# probability on countable infinite sets

My question relates to probabilities on countable infinite sets. For example, what is the probability of choosing an even number from the positive integers. Believe it or not I am interested in this question from a practical standpoint. I am writing a paper on Boltzmann's brains (Brains that occur spontaneously from the vacuum in De Sitter space). Specifically the problem is, is it more likely that I am a Boltzmann brain or a regular brain if space is infinite. There are of course no good calculations about what the odds of a Boltzmann brain identical to mine are vs. the odds of an identical brain evolving on a twin earth (my money would be that a copy on a twin earth is much more likely). But would the specific odds matter if space is infinite and there are an infinite number of both, regardless of which is more common? I know the answer would of course depend on your philosophy of probability (frequency, Bayesian, etc.) so I would be interested in the answer for each of the main theories in probability.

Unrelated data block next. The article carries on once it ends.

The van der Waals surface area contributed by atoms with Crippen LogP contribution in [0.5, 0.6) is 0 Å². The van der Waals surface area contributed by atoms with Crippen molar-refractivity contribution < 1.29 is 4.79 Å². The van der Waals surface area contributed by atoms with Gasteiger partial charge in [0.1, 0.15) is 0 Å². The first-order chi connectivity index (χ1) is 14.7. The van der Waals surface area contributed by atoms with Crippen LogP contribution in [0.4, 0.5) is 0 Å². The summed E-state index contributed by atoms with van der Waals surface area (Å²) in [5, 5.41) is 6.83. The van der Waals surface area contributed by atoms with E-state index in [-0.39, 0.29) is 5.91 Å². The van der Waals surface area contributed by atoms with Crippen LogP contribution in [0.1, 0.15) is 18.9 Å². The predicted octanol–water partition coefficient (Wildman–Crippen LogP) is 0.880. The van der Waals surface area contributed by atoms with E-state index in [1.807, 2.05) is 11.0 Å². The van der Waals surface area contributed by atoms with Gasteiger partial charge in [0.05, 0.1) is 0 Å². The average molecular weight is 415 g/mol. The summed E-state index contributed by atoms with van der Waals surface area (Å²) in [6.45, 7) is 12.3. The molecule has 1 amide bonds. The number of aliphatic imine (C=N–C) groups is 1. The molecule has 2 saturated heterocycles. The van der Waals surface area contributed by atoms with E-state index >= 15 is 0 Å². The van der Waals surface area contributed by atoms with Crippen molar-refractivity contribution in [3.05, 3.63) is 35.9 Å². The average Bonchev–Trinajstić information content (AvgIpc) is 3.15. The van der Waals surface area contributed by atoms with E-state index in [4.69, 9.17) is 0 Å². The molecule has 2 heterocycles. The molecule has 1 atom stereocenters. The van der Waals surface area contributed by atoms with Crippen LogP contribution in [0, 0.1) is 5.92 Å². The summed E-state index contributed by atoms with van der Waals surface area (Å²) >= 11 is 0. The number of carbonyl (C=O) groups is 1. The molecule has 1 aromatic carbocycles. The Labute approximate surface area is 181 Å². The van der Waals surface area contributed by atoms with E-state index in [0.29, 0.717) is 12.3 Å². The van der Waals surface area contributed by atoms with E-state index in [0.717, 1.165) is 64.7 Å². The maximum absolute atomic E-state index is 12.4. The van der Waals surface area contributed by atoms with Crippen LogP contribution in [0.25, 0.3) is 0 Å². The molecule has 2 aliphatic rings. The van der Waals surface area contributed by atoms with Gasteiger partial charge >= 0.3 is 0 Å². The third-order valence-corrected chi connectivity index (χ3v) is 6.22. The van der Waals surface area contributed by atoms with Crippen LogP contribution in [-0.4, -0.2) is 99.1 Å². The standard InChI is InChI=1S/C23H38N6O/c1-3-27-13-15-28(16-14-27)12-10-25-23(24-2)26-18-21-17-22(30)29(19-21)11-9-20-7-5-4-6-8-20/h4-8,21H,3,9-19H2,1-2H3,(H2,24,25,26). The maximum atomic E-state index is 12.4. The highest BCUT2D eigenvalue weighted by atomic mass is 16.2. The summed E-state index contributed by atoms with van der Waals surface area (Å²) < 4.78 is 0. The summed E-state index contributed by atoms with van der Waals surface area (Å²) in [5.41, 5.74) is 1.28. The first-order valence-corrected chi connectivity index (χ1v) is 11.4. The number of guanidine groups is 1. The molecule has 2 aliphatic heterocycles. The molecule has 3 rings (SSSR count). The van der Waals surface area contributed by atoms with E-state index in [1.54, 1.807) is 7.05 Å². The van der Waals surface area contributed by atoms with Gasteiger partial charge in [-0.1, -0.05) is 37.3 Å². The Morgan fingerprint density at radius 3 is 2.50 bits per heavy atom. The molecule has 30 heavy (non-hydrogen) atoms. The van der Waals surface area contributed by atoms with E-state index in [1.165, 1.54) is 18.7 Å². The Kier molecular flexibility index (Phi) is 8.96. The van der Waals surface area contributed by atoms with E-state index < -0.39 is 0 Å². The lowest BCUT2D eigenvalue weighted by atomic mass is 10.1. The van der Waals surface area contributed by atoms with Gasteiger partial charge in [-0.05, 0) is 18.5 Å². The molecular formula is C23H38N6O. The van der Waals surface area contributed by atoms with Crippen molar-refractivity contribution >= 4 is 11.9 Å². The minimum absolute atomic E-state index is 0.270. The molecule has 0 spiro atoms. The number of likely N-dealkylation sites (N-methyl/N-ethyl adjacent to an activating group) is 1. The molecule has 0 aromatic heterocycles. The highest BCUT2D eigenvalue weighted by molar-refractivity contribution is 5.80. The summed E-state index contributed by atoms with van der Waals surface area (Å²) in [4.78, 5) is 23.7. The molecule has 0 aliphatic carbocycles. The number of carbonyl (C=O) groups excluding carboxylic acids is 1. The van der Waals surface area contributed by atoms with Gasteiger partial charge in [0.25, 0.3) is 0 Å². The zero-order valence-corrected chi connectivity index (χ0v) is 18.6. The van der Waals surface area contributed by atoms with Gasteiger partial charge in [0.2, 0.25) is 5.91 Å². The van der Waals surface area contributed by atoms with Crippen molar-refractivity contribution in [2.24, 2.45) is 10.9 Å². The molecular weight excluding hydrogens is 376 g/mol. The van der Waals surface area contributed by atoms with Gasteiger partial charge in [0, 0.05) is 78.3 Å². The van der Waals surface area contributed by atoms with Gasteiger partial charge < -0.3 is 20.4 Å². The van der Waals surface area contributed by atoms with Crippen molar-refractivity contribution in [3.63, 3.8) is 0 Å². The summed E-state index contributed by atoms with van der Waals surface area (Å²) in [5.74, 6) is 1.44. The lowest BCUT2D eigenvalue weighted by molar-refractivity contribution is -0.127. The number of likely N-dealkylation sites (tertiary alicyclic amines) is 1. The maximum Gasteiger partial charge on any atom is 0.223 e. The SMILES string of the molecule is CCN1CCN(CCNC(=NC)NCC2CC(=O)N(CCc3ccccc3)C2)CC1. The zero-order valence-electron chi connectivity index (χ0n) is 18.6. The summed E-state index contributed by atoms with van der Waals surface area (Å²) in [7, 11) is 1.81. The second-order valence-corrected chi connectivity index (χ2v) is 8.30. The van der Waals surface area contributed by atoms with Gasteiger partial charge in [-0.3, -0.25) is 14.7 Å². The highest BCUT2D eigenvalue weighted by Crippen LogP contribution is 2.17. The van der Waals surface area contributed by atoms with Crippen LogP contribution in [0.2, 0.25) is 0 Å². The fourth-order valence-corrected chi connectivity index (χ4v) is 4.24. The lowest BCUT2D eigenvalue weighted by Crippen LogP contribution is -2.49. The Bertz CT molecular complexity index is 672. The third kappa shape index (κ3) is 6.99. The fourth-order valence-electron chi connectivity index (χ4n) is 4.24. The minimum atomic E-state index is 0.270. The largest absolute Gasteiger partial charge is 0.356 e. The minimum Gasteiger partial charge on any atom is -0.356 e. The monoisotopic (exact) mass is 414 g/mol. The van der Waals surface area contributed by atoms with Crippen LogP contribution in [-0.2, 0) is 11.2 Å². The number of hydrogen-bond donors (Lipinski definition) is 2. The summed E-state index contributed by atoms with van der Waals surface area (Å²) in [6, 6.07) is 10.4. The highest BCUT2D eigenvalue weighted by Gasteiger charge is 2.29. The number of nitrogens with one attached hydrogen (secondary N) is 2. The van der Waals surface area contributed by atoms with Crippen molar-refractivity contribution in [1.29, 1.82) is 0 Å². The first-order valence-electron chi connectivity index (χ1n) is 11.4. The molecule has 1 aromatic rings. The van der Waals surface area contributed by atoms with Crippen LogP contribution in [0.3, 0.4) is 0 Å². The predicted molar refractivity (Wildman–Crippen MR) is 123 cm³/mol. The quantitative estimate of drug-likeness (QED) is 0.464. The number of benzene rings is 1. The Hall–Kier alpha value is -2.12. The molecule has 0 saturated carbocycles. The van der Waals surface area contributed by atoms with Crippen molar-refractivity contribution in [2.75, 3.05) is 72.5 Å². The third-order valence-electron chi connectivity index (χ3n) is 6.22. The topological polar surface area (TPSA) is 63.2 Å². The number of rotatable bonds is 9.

In conventional countably additive probability, in order to assign a probability to the set of even positive integers, you would need to have a probability assigned to each integer, and then you add up the ones for the even integers.

You can't assign equal probabilities to all positive integers, since then either they're all $0$ and their sum is $0$, whereas the sum should be $1$, or they're all some positive number as the sum is $\infty$, whereas it should be $1$.